AS A PUBLISHED POET, you might expect me to read a lot of poetry. I confess that I don’t. I should, because through reading and studying others who practice our crafts, we learn.
So I determined, upon hearing of the death of renowned Minnesota poet Robert Bly on November 21, that I would read more of his poetry. I’ve checked out every Bly book available at my local library: What Have I Ever Lost By Dying?, Talking into the Ear of a Donkey and Stealing Sugar from the Castle.
Interesting titles reveal likewise interesting poems crafted by an especially gifted writer.
As I began to read Bly’s poems, I noticed the brevity. As any poet understands, each word in a poem must count. Bly seems especially adept at that. Poetry is perhaps the most difficult of writing genres.
I also see the influence of his upbringing on the southwestern Minnesota prairie. His roots are in Madison, near the South Dakota border. This small farming community is the self-proclaimed Lutefisk Capital of the US and home to a 25-foot-long fiberglass cod fish statue. Lutefisk is cod soaked in lye and a food of Norwegian heritage.
In Bly’s poetic voice, I hear rural reflected. From land to sky. Heritage strong. Faith interwoven. Solid work ethic. Agriculture defining small towns and occupations, threading through daily life. Bly writes with an awareness of his rural-ness, with a deep sense of place. I understand that given my roots on a southwestern Minnesota farm.
Yet, Bly’s writing isn’t defined solely by place. His world expanded when he joined the Navy after high school graduation, then attended St. Olaf College in Northfield for a year before transferring to Harvard. He pursued additional degrees. He was a prolific writer. A poet. An essayist. An activist.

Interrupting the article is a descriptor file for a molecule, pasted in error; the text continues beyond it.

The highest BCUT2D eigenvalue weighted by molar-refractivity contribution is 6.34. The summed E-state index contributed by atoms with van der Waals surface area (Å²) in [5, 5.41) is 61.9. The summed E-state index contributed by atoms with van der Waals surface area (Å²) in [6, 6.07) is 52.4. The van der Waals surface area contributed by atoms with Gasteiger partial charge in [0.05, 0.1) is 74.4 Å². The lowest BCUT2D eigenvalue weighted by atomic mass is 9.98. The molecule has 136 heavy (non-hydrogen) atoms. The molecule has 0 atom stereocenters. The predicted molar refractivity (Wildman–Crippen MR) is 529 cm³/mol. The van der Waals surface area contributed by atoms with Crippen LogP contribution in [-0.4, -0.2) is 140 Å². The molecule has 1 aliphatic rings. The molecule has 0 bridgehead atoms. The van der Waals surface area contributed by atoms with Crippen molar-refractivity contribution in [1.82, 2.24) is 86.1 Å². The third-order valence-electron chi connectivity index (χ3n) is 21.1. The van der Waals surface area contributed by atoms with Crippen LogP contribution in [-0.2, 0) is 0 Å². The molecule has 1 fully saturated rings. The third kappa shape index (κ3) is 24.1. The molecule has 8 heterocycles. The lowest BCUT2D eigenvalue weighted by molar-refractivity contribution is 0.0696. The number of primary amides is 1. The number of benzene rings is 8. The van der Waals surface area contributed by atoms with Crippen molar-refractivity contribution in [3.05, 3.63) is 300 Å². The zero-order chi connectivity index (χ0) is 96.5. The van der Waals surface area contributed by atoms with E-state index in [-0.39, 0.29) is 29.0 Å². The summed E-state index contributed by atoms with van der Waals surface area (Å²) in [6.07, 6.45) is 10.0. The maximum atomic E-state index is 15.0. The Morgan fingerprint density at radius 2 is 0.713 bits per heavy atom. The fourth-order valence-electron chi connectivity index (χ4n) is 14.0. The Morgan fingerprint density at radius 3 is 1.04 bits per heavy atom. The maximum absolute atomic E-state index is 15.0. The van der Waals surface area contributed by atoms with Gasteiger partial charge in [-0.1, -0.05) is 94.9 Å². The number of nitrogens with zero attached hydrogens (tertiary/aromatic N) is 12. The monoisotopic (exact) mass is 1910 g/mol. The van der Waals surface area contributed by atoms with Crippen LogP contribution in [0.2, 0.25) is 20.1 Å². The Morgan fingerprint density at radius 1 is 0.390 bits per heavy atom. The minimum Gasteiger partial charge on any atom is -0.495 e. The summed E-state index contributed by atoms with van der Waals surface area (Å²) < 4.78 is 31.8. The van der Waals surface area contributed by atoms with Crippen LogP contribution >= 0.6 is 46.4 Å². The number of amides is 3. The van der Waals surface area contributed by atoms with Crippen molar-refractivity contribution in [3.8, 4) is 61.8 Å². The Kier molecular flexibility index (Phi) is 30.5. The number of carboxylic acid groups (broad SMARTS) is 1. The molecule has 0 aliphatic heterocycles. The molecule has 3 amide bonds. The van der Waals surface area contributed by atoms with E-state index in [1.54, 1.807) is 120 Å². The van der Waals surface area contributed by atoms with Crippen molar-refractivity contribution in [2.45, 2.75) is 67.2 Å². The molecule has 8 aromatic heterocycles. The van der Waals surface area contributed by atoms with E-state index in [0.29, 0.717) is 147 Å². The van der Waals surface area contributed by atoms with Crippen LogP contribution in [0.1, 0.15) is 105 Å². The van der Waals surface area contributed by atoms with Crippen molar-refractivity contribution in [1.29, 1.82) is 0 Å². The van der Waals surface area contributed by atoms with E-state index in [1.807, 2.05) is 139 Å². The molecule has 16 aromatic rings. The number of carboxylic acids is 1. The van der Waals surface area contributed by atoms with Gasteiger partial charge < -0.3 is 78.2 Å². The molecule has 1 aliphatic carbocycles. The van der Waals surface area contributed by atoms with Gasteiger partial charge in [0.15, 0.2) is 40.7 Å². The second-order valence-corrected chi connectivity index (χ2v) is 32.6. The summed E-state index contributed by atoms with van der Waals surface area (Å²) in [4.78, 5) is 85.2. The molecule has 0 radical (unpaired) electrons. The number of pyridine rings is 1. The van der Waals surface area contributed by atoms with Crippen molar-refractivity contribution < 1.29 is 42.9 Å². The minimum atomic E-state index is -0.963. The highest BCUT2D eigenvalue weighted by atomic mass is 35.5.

While watching a public television documentary on Bly last week, I learned more about his activism. During the Vietnam War. In writing about men. He authored Iron John: A Book About Men, which remained on the New York Times Best Sellers List for 62 weeks. Sixty-two weeks. That’s saying something about Bly’s influence.
He also translated the works of others, including Rainer Maria Rilke’s The Voices. It’s a slim volume of nine poems with a title poem. And I have a copy of that beautiful hardcover book, purchased several years back at a used book sale in Faribault. Mine is number 14 of 50 limited first edition copies published in 1977 by The Ally Press and autographed by Robert Bly. Now, upon the poet’s death, this collection holds even more significance. More value.
Though Bly has passed at the age of 94, his legacy as a writer will endure. He scored many awards and accolades throughout his writing career. But I sense, even with that success, it was the craft of writing, the ability to pursue his passion for the written word, which he valued the most. That, too, I understand. For to write is to breathe.
FYI: To read another take on Bly, I direct you to gifted writer and poet Kathleen Cassen Mickelson, who blogs at One Minnesota Writer. She reflected on Bly in a post titled “Remembering Robert Bly.”
© Copyright 2021 Audrey Kletscher Helbling